A demonstrators in support of presidential candiate Luiz Inacio Lula da Silva in Sao Paulo, Brazil. Photo: Cris Faga / NurPhoto via Getty Images

Officials in Brazil are growing wary of fake news flooding into Facebook timelines and other online outlets, both from domestic and foreign actors, ahead of October's presidential election. They're now trying to crack down on organized attempts to mislead voters, The New York Times reports.

Why it matters: Americans got a detailed picture of election meddling and misinformation in Robert Mueller's indictments on Friday — and the U.S. isn't the only country dealing with these issues.

What's happening in the world’s fourth-largest democracy, per The Times:

  • Federal Police there recently created a panel consisting of law enforcement and intelligence personnel to design a strategy to block fake news materials from being produced and to limit their reach online.
  • Officials in the judiciary branch have been working with American tech companies, including Google, Twitter, Facebook and WhatsApp, to help them stop misinformation from spreading.
  • Officials reportedly said their efforts could cause legal and ethical troubles, citing a law that allows internet users freedom of expression protections.
  • The two front-runners in the presidential race, former president Luiz Inácio Lula da Silva, a leftist, and Congressman Jair Bolsonaro, a convervative, have lambasted local media news outlets for their critical coverage.
  • The Internet Rights Coalition, a group that opposes regulation and censorship of online content, is skeptical about the country’s effort to regulate online speech. “We have already seen troublesome initiatives” in place, The Times cited the group saying.

Go deeper

27 seconds ago - Technology

Scoop: Lawmakers tee up hearing with academics ahead of antitrust report

Big Tech CEOs testify before the House Judiciary antitrust panel in June. Photo: Mandel Ngan/Pool/AFP via Getty Images.

Mostly academics will be testifying at Thursday's House Judiciary antitrust subcommittee hearing which will reveal where its year-long investigation into big tech and competition is going, a source familiar with the matter told Axios.

Why it matters: The hearing is the next step following testimony from Facebook's Mark Zuckerberg, Google's Sundar Pichai, Amazon's Jeff Bezos and Apple's Tim Cook before the committee in July. A showing of academics and think-tank types signals the lawmakers are still sorting out competition theories and possible legislative fixes to perceived antitrust abuses.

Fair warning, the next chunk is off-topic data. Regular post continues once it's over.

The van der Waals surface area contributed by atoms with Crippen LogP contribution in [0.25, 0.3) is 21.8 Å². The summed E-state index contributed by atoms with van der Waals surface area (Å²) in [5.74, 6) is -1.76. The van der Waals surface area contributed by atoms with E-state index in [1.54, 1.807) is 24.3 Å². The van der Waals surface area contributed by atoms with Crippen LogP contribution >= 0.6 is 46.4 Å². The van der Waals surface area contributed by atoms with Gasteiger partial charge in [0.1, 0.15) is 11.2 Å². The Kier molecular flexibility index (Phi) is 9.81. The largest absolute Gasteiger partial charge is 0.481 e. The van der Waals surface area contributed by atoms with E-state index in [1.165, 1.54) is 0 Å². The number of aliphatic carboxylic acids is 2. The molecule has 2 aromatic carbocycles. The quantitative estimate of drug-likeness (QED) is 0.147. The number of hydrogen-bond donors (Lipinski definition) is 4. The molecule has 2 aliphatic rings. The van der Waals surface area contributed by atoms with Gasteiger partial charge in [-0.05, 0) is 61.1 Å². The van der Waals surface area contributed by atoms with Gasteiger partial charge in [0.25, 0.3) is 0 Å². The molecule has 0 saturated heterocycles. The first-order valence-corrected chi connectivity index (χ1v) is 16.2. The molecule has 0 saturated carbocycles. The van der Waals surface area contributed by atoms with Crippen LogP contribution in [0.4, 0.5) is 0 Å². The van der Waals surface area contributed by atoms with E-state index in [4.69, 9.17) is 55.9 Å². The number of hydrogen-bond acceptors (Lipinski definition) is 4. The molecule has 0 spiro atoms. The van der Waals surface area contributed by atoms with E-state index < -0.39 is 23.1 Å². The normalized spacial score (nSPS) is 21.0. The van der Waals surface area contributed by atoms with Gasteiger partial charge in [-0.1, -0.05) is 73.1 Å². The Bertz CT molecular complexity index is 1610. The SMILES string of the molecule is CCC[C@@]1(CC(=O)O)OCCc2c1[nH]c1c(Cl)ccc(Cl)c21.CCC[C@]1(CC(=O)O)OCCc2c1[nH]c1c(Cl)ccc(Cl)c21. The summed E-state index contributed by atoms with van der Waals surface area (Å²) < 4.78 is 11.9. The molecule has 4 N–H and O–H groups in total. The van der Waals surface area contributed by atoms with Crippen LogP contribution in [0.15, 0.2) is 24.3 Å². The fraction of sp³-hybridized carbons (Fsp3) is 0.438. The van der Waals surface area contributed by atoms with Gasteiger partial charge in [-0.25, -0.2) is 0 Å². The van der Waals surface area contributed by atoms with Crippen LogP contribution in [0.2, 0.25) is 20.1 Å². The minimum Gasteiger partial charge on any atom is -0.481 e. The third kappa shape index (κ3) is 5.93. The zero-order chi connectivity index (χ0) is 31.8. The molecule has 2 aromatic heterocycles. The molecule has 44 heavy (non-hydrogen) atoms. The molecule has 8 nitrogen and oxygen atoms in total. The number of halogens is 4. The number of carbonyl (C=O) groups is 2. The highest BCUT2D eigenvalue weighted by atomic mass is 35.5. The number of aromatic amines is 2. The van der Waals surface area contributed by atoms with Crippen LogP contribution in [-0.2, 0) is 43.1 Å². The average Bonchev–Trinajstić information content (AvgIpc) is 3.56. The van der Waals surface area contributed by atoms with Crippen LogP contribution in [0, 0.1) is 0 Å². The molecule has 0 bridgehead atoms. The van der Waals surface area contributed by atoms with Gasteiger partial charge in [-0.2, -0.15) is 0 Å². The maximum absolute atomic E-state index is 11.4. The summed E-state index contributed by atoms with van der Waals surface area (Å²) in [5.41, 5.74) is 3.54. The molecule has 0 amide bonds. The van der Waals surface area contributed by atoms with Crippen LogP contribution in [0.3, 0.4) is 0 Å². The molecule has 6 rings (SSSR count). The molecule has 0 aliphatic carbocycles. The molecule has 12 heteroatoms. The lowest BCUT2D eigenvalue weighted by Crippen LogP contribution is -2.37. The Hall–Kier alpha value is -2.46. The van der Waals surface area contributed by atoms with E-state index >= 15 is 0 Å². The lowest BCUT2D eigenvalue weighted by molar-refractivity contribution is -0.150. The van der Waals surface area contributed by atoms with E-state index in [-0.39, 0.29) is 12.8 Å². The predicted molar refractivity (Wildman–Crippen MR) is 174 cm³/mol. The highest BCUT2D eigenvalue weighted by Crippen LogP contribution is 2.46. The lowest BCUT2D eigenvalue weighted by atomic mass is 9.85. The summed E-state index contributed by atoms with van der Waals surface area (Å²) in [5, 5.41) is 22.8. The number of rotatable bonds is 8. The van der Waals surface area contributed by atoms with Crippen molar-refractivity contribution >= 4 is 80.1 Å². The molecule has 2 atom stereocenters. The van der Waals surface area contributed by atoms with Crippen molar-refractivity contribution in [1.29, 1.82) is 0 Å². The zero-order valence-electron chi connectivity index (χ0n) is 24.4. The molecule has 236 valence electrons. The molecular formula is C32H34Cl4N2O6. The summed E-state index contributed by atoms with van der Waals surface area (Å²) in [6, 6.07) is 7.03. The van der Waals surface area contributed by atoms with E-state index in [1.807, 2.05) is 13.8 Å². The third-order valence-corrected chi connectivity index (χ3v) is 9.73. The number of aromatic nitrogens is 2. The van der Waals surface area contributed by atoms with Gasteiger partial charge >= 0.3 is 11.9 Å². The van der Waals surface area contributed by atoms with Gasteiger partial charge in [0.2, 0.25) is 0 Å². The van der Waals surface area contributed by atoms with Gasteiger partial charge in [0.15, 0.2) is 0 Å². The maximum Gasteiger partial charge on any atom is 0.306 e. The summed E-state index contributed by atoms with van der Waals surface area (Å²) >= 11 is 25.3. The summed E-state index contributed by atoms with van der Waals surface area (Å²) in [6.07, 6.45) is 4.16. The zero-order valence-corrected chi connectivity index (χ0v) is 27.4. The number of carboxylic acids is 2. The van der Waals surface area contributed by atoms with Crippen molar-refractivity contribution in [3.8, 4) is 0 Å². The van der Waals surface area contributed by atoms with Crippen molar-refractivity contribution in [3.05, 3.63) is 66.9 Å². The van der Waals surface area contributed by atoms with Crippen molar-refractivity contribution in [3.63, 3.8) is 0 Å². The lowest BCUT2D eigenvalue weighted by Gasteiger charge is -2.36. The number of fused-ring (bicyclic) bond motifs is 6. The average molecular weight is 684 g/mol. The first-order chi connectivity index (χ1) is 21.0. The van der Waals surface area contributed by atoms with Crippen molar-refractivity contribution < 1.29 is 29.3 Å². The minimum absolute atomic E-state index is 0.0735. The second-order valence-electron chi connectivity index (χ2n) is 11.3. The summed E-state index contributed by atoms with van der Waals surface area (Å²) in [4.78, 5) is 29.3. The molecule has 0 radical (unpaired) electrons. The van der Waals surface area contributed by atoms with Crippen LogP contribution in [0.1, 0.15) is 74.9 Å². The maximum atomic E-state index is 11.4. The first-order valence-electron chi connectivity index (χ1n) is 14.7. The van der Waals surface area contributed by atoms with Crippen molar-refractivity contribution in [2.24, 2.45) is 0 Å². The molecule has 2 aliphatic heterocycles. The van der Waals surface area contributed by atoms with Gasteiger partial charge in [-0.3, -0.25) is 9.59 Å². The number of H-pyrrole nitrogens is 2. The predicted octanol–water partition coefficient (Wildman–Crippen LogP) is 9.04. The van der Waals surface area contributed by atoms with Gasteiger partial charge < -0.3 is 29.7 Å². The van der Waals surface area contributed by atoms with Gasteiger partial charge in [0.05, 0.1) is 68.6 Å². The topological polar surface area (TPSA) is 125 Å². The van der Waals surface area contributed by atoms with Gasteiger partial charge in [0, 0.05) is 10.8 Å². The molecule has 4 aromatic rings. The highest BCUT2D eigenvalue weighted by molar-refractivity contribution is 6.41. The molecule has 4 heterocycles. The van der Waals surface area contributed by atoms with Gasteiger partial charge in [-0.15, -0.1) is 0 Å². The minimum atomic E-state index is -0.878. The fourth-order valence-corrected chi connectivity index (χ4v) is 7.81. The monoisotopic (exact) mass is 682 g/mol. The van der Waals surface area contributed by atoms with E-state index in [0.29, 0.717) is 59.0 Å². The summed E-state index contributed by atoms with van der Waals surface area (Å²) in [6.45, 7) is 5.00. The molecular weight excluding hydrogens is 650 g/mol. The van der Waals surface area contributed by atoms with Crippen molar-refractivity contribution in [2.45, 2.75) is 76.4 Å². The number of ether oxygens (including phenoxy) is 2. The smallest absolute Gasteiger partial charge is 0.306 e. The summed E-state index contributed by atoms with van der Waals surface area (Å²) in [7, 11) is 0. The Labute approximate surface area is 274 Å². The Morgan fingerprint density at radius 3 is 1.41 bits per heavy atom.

Biden releases 2019 tax returns ahead of debate

Photo: Alex Wong/Getty Images

Joe Biden's campaign released his 2019 tax returns on Tuesday, showing that he and his wife, Jill, paid nearly $300,000 in federal taxes last year.

Why it matters: The release, timed just hours before the first presidential debate, comes days after a bombshell New York Times report said that President Trump paid only $750 in federal taxes in 2016 and 2017. Biden's team is hoping to make the tax contrast a sticking point during their showdown.

Updated 2 hours ago - Politics & Policy

Coronavirus dashboard

Illustration: Sarah Grillo/Axios

  1. Global: Total confirmed cases as of 2:15 p.m. ET: 33,454,037 — Total deaths: 1,003,571 — Total recoveries: 23,204,219Map.
  2. U.S.: Total confirmed cases as of 2:15 p.m. ET: 7,165,067 — Total deaths: 205,476 — Total recoveries: 2,794,608 — Total tests: 102,342,416Map.
  3. Health: Americans won't take Trump's word on the vaccine, Axios-Ipsos poll finds.
  4. States: NYC's coronavirus positivity rate spikes to highest since June.
  5. Sports: Tennessee Titans close facility amid NFL's first coronavirus outbreak.
  6. World: U.K. beats previous record for new coronavirus cases.